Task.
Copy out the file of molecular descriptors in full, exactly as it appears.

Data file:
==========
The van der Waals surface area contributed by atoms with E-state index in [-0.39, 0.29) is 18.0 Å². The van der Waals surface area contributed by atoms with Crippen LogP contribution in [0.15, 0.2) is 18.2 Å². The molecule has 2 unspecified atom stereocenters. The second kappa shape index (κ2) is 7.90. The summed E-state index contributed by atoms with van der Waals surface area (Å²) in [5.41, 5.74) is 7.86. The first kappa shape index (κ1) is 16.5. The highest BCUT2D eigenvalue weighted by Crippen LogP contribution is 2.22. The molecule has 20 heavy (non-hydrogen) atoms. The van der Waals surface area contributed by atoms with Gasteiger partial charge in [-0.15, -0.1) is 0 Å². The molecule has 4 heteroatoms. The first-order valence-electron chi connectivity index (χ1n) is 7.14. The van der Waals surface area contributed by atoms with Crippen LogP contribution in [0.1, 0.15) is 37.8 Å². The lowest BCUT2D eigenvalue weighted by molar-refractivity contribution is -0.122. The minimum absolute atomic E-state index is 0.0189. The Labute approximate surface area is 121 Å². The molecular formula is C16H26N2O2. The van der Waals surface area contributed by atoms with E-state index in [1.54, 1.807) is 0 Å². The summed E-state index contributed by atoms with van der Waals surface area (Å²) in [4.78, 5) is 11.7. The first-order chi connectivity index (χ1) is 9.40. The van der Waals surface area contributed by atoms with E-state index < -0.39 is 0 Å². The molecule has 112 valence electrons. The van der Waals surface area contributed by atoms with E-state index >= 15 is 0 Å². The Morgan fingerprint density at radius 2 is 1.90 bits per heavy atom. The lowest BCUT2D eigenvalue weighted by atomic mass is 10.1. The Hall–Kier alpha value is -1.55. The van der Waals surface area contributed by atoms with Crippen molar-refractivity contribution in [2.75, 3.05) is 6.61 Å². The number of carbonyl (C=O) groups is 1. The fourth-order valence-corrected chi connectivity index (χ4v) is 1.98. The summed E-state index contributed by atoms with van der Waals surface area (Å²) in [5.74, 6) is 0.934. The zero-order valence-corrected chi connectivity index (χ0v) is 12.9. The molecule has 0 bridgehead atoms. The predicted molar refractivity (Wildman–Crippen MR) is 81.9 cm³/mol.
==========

The van der Waals surface area contributed by atoms with E-state index in [-0.39, 0.29) is 18.0 Å². The van der Waals surface area contributed by atoms with Crippen LogP contribution in [0.15, 0.2) is 18.2 Å². The molecule has 2 unspecified atom stereocenters. The second kappa shape index (κ2) is 7.90. The summed E-state index contributed by atoms with van der Waals surface area (Å²) in [5.41, 5.74) is 7.86. The first kappa shape index (κ1) is 16.5. The highest BCUT2D eigenvalue weighted by Crippen LogP contribution is 2.22. The molecule has 20 heavy (non-hydrogen) atoms. The van der Waals surface area contributed by atoms with Gasteiger partial charge in [-0.15, -0.1) is 0 Å². The molecule has 4 heteroatoms. The first-order valence-electron chi connectivity index (χ1n) is 7.14. The van der Waals surface area contributed by atoms with Crippen LogP contribution in [0.1, 0.15) is 37.8 Å². The lowest BCUT2D eigenvalue weighted by molar-refractivity contribution is -0.122. The minimum absolute atomic E-state index is 0.0189. The Labute approximate surface area is 121 Å². The molecular formula is C16H26N2O2. The van der Waals surface area contributed by atoms with E-state index in [1.54, 1.807) is 0 Å². The summed E-state index contributed by atoms with van der Waals surface area (Å²) in [4.78, 5) is 11.7. The first-order chi connectivity index (χ1) is 9.40. The van der Waals surface area contributed by atoms with E-state index < -0.39 is 0 Å². The molecule has 112 valence electrons. The van der Waals surface area contributed by atoms with E-state index >= 15 is 0 Å². The Morgan fingerprint density at radius 2 is 1.90 bits per heavy atom. The lowest BCUT2D eigenvalue weighted by atomic mass is 10.1. The Hall–Kier alpha value is -1.55. The van der Waals surface area contributed by atoms with Crippen molar-refractivity contribution in [2.75, 3.05) is 6.61 Å². The number of carbonyl (C=O) groups is 1. The fourth-order valence-corrected chi connectivity index (χ4v) is 1.98. The summed E-state index contributed by atoms with van der Waals surface area (Å²) in [5.74, 6) is 0.934. The zero-order valence-corrected chi connectivity index (χ0v) is 12.9. The molecule has 0 bridgehead atoms. The predicted molar refractivity (Wildman–Crippen MR) is 81.9 cm³/mol.